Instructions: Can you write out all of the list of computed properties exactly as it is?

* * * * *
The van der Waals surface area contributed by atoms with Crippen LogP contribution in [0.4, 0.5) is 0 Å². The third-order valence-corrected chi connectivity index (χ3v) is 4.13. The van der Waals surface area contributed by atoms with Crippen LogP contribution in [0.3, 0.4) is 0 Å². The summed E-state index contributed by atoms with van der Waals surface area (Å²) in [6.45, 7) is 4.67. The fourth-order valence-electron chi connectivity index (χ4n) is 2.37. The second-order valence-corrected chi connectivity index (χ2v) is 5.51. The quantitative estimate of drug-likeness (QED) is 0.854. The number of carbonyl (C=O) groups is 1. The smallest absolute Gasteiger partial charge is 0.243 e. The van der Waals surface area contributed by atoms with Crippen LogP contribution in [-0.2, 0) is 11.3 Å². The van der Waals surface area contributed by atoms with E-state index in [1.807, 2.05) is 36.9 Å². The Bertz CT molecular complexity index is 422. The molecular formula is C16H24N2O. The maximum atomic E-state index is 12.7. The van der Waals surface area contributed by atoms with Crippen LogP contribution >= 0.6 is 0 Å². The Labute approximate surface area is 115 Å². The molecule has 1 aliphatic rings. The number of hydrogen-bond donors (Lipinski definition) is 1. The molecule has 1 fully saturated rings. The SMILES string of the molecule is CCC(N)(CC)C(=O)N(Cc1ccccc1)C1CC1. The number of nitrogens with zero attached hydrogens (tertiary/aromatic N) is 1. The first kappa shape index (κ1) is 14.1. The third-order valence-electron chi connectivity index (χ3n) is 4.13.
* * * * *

The van der Waals surface area contributed by atoms with Crippen LogP contribution in [0.4, 0.5) is 0 Å². The third-order valence-corrected chi connectivity index (χ3v) is 4.13. The van der Waals surface area contributed by atoms with Crippen LogP contribution in [0.3, 0.4) is 0 Å². The summed E-state index contributed by atoms with van der Waals surface area (Å²) in [6.45, 7) is 4.67. The fourth-order valence-electron chi connectivity index (χ4n) is 2.37. The second-order valence-corrected chi connectivity index (χ2v) is 5.51. The quantitative estimate of drug-likeness (QED) is 0.854. The number of carbonyl (C=O) groups is 1. The smallest absolute Gasteiger partial charge is 0.243 e. The van der Waals surface area contributed by atoms with Crippen LogP contribution in [-0.2, 0) is 11.3 Å². The van der Waals surface area contributed by atoms with E-state index in [1.807, 2.05) is 36.9 Å². The Bertz CT molecular complexity index is 422. The molecular formula is C16H24N2O. The maximum atomic E-state index is 12.7. The van der Waals surface area contributed by atoms with Crippen LogP contribution >= 0.6 is 0 Å². The Labute approximate surface area is 115 Å². The molecule has 1 aliphatic rings. The number of hydrogen-bond donors (Lipinski definition) is 1. The molecule has 1 fully saturated rings. The SMILES string of the molecule is CCC(N)(CC)C(=O)N(Cc1ccccc1)C1CC1. The number of nitrogens with zero attached hydrogens (tertiary/aromatic N) is 1. The first kappa shape index (κ1) is 14.1. The third-order valence-electron chi connectivity index (χ3n) is 4.13.